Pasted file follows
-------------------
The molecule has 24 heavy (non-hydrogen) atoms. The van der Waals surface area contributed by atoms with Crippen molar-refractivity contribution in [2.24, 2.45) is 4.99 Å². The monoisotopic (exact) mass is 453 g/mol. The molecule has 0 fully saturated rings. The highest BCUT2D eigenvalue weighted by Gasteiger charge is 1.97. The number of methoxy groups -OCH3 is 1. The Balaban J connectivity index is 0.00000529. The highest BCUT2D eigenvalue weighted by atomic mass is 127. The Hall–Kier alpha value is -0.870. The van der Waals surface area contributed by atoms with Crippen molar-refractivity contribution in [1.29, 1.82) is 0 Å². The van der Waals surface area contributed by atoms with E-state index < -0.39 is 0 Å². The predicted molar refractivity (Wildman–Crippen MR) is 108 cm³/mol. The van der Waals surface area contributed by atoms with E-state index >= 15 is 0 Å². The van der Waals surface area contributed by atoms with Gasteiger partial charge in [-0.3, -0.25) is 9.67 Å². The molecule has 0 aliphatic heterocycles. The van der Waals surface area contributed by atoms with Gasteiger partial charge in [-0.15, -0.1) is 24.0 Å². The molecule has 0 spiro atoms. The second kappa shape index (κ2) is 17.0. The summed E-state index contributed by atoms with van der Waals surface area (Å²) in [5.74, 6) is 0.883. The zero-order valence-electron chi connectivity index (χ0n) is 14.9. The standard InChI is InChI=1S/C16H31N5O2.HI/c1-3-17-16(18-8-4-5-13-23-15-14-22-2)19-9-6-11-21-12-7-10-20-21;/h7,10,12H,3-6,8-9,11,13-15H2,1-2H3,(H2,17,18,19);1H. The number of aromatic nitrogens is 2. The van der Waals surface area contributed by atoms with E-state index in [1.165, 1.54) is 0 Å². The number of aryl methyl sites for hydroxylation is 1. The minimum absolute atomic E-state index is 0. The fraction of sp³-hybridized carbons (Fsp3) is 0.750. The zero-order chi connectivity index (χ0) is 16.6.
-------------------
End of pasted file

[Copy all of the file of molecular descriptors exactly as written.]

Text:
The molecule has 24 heavy (non-hydrogen) atoms. The van der Waals surface area contributed by atoms with Crippen molar-refractivity contribution in [2.24, 2.45) is 4.99 Å². The monoisotopic (exact) mass is 453 g/mol. The molecule has 0 fully saturated rings. The highest BCUT2D eigenvalue weighted by Gasteiger charge is 1.97. The number of methoxy groups -OCH3 is 1. The Balaban J connectivity index is 0.00000529. The highest BCUT2D eigenvalue weighted by atomic mass is 127. The Hall–Kier alpha value is -0.870. The van der Waals surface area contributed by atoms with Crippen molar-refractivity contribution in [1.29, 1.82) is 0 Å². The van der Waals surface area contributed by atoms with E-state index < -0.39 is 0 Å². The predicted molar refractivity (Wildman–Crippen MR) is 108 cm³/mol. The van der Waals surface area contributed by atoms with E-state index >= 15 is 0 Å². The van der Waals surface area contributed by atoms with Gasteiger partial charge in [-0.3, -0.25) is 9.67 Å². The molecule has 0 aliphatic heterocycles. The van der Waals surface area contributed by atoms with Gasteiger partial charge in [-0.15, -0.1) is 24.0 Å². The molecule has 0 spiro atoms. The second kappa shape index (κ2) is 17.0. The summed E-state index contributed by atoms with van der Waals surface area (Å²) in [5.74, 6) is 0.883. The zero-order valence-electron chi connectivity index (χ0n) is 14.9. The standard InChI is InChI=1S/C16H31N5O2.HI/c1-3-17-16(18-8-4-5-13-23-15-14-22-2)19-9-6-11-21-12-7-10-20-21;/h7,10,12H,3-6,8-9,11,13-15H2,1-2H3,(H2,17,18,19);1H. The number of aromatic nitrogens is 2. The van der Waals surface area contributed by atoms with E-state index in [1.165, 1.54) is 0 Å². The number of aryl methyl sites for hydroxylation is 1. The minimum absolute atomic E-state index is 0. The fraction of sp³-hybridized carbons (Fsp3) is 0.750. The zero-order chi connectivity index (χ0) is 16.6.